• http://www.leftbraintorightbrain.com/ Scott Carleton

Thanks for clearing up where the term 'graph' came from in this context.

Very interesting post. How do you think the big 3 GAMe players (Google, Apple, Microsoft) are doing with Taste, Financial Trust, Endorsement and Local?

• http://www.cdixon.org chris dixon

They seem to be kind of out of the game for now…

• Marc Hedlund

Facebook has implicitly transitive friend sharing – my comments show up for you if we have a friend in common, even though I was talking to my friend.

Flickr did asymmetric friending before Twitter did; I'd thought Twitter learned it there.

I think you're putting theory before practice on “other types of graphs” (and my theory is practice always comes first – Facebook was a way to hook up long before it was called a social graph). But the ideas are interesting. I hadn't thought of Square as a trust system even though it's obvious once you read it.

• JMcEntire

I like that “Post as …” requires me to type something so that we differ the value proposition until later thus making me decide between the effort/security concerns of logging in versus the loss of the effort involved in writing this comment. Talk about a UX anti-pattern.

Anyway. Graphs aren't new or being innovated, imo. They're old and some people (Web 2.0 types, execs, CS nerds, et cetera) are currently in the process of understanding them and recognizing them. In fact, I've been waiting and hoping for a while now that someone would come along and do what Facebook/LinkedIn/Twitter/Foursquare/et al ought to have been all along. That is to say: be a proactive social networking website. These insights you've noted here aren't new, they're just unexplored because people aren't prepared culturally to recognized the possibilities of the underlying mathematical models from graph theory.

Similarly, NoSQL isn't new. Codd mentioned almost all of the solutions we see today in his white paper. But, no one has read it and so these “new, innovative” solutions get a lot of press. C'est la vie.

tl;dr – someone build a “social networking” website that doesn't tell me what I told it or what my friends told it. Build one that develops a profile of its users in n-space and analyzes that data to suggest new things. We didn't learn about Trogdor the Burninator by chance. People with similar tastes in those sorts of things told us about him. Why couldn't Facebook have done that? Imagine logging on and being told about a band playing at pub near the office that's hosting your 4:30. You've not heard the band or been to the pub; but, based upon your tastes, the site can recommend it with an 82% certainty. Oh, and try their house-specialty drink, it's right up your alley.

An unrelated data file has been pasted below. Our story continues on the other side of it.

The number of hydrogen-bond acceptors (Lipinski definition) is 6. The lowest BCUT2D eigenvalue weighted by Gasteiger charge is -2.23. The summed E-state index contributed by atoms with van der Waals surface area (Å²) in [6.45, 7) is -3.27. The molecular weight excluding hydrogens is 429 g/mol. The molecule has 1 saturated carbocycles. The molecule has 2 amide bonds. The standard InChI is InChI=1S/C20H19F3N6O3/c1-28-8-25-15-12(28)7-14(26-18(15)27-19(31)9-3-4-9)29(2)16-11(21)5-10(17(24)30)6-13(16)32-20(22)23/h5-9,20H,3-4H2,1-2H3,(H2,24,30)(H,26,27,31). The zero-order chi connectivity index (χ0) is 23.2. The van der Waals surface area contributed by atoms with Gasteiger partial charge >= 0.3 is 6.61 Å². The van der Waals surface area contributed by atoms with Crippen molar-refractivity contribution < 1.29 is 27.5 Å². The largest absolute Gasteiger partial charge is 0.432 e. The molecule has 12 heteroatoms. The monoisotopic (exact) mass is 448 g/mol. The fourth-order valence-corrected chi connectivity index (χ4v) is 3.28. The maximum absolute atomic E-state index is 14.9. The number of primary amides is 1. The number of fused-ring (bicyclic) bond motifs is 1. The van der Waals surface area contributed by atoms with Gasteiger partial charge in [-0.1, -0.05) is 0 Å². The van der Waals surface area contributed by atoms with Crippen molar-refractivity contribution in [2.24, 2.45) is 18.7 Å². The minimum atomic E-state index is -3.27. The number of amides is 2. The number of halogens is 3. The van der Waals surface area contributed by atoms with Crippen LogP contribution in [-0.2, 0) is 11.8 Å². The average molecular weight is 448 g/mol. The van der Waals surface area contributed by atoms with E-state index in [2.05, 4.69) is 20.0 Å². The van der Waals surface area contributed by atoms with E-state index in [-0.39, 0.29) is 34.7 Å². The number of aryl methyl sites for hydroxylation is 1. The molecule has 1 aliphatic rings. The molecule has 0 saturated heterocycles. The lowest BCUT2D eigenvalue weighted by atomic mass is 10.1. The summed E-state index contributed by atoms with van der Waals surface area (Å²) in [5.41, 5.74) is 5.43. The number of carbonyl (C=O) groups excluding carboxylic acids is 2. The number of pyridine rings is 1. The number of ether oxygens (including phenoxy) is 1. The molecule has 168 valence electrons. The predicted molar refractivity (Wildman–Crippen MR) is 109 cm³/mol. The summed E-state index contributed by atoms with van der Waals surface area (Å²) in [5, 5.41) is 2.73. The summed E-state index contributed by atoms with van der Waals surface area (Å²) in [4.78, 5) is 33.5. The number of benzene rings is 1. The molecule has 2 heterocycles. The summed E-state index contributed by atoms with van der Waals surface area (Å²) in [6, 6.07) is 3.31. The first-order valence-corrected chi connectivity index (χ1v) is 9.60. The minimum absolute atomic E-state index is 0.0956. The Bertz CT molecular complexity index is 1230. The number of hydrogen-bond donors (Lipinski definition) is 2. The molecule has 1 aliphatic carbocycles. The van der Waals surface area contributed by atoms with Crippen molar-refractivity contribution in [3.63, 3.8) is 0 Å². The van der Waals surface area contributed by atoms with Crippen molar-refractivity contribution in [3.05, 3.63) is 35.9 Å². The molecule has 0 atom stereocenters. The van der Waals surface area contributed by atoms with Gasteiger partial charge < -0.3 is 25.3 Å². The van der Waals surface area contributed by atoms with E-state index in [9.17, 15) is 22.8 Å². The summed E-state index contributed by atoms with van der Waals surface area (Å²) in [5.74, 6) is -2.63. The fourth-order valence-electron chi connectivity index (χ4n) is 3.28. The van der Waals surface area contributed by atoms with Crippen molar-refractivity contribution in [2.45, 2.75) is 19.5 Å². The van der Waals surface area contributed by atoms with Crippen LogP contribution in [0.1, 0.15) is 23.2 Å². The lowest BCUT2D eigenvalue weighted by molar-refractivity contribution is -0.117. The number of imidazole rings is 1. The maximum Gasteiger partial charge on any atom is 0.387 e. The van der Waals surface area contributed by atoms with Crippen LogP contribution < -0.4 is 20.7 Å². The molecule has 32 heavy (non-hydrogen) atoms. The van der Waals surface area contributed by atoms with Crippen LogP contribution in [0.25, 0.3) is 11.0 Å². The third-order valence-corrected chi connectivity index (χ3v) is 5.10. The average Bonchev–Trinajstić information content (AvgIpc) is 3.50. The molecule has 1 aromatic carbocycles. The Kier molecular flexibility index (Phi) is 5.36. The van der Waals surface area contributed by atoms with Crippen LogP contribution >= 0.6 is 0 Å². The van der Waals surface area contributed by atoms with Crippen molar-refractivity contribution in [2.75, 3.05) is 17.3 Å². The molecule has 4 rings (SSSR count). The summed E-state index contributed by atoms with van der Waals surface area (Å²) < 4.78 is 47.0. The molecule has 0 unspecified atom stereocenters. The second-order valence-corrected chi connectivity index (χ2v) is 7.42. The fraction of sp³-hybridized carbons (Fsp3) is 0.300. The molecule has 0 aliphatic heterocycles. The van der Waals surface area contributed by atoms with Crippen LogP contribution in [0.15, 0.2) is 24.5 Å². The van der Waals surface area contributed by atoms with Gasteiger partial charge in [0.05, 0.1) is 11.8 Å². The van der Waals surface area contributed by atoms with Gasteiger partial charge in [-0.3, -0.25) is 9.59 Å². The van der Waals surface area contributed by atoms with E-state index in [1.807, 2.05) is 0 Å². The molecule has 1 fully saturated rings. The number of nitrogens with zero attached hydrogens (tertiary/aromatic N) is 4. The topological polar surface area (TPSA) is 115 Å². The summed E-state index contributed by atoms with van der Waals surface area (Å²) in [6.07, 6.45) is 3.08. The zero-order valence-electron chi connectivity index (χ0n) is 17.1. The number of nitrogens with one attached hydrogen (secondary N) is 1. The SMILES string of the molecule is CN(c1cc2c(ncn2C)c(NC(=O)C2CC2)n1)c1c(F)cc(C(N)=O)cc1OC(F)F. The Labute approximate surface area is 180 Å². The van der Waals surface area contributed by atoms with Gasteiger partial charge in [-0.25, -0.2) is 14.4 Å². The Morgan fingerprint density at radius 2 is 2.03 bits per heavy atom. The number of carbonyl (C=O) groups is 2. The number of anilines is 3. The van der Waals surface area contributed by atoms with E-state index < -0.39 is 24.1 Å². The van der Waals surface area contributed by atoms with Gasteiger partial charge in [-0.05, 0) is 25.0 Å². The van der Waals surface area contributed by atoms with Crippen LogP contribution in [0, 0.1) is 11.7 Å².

• tetris

At the risk of being too self-promoting, the predictive stuff you talk about is exactly what we are trying to do at Hunch.

• http://www.cdixon.org chris dixon

at the risk of being self-promoting, the predictive stuff you describe is exactly what we are trying to do at Hunch.

Excellent post. A graph database is awesome if you want to work with graph-shaped data. Here's a short Scobleizer interview that introduces graph databases and shows how you can take a social graph (people <-> people) plus a geo graph (places <-> places) and evolve it into an LBS graph (people <-> places):

I agree that these are the years of graph innovation: there's lots of high-value use cases emerging right now where the value is in the *connection* between things, not the raw data itself. A graph database like http://neo4j.org can traverse 1-2 *MILLION* hops in a graph per second. You can discover a lot of interesting patterns and relationships in your data with that kind of backend.

-EE

Chris,

I've been pretty skeptical of “social graph” and related concepts, as per http://www.dbms2.com/2010/06/08/profile-of-reve… . In essence, I think the parts of the data that are most naturally represented as a graph are only a relatively small part of the whole, which in the ideal case I called a “Profile of Revealed Preferences.”

• http://www.3scalesolutions.net stevenwillmott

Great post. I'd add another graph – “Influence” or “social power” which affects how information/ideas propagate. In way this is already present in the twitter, facebook, hunch graphs and there are different dimensions of influence (I might influences by someone's fashion taste, but not their politica views).